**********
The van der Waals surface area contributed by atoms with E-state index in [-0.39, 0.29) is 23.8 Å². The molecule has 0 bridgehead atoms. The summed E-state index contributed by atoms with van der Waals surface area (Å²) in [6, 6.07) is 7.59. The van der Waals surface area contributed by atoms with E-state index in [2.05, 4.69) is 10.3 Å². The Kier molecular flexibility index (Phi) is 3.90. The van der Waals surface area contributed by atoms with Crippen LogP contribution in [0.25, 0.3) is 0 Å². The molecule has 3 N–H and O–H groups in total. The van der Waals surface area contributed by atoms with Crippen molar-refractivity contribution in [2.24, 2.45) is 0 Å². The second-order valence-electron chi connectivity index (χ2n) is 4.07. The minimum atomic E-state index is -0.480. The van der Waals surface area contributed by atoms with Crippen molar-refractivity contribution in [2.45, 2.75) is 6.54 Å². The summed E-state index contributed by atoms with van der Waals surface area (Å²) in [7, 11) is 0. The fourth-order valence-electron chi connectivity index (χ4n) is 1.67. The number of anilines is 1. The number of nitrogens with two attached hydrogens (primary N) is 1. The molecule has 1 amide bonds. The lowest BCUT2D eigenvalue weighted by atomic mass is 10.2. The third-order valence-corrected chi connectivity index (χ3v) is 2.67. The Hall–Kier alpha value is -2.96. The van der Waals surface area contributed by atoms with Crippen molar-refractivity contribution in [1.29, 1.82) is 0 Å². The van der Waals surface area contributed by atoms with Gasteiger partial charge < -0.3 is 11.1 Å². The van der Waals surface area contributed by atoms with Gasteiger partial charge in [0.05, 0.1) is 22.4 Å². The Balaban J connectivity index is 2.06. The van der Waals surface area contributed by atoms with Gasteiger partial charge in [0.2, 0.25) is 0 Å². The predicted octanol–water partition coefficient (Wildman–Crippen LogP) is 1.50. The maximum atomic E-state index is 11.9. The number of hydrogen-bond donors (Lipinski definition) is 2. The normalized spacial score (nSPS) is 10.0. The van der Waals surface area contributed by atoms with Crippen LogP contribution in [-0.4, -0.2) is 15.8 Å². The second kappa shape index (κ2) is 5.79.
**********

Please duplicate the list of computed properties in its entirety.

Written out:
The van der Waals surface area contributed by atoms with E-state index in [-0.39, 0.29) is 23.8 Å². The molecule has 0 bridgehead atoms. The summed E-state index contributed by atoms with van der Waals surface area (Å²) in [6, 6.07) is 7.59. The van der Waals surface area contributed by atoms with E-state index in [2.05, 4.69) is 10.3 Å². The Kier molecular flexibility index (Phi) is 3.90. The van der Waals surface area contributed by atoms with Crippen LogP contribution in [0.25, 0.3) is 0 Å². The molecule has 3 N–H and O–H groups in total. The van der Waals surface area contributed by atoms with Crippen molar-refractivity contribution in [2.24, 2.45) is 0 Å². The second-order valence-electron chi connectivity index (χ2n) is 4.07. The minimum atomic E-state index is -0.480. The van der Waals surface area contributed by atoms with Crippen molar-refractivity contribution in [2.45, 2.75) is 6.54 Å². The summed E-state index contributed by atoms with van der Waals surface area (Å²) in [7, 11) is 0. The fourth-order valence-electron chi connectivity index (χ4n) is 1.67. The number of anilines is 1. The number of nitrogens with two attached hydrogens (primary N) is 1. The molecule has 1 amide bonds. The lowest BCUT2D eigenvalue weighted by atomic mass is 10.2. The third-order valence-corrected chi connectivity index (χ3v) is 2.67. The Hall–Kier alpha value is -2.96. The van der Waals surface area contributed by atoms with Crippen molar-refractivity contribution in [1.29, 1.82) is 0 Å². The van der Waals surface area contributed by atoms with Gasteiger partial charge < -0.3 is 11.1 Å². The van der Waals surface area contributed by atoms with Gasteiger partial charge in [0.05, 0.1) is 22.4 Å². The Balaban J connectivity index is 2.06. The van der Waals surface area contributed by atoms with Gasteiger partial charge in [0.2, 0.25) is 0 Å². The predicted octanol–water partition coefficient (Wildman–Crippen LogP) is 1.50. The maximum atomic E-state index is 11.9. The number of hydrogen-bond donors (Lipinski definition) is 2. The normalized spacial score (nSPS) is 10.0. The van der Waals surface area contributed by atoms with Crippen LogP contribution in [-0.4, -0.2) is 15.8 Å². The second kappa shape index (κ2) is 5.79.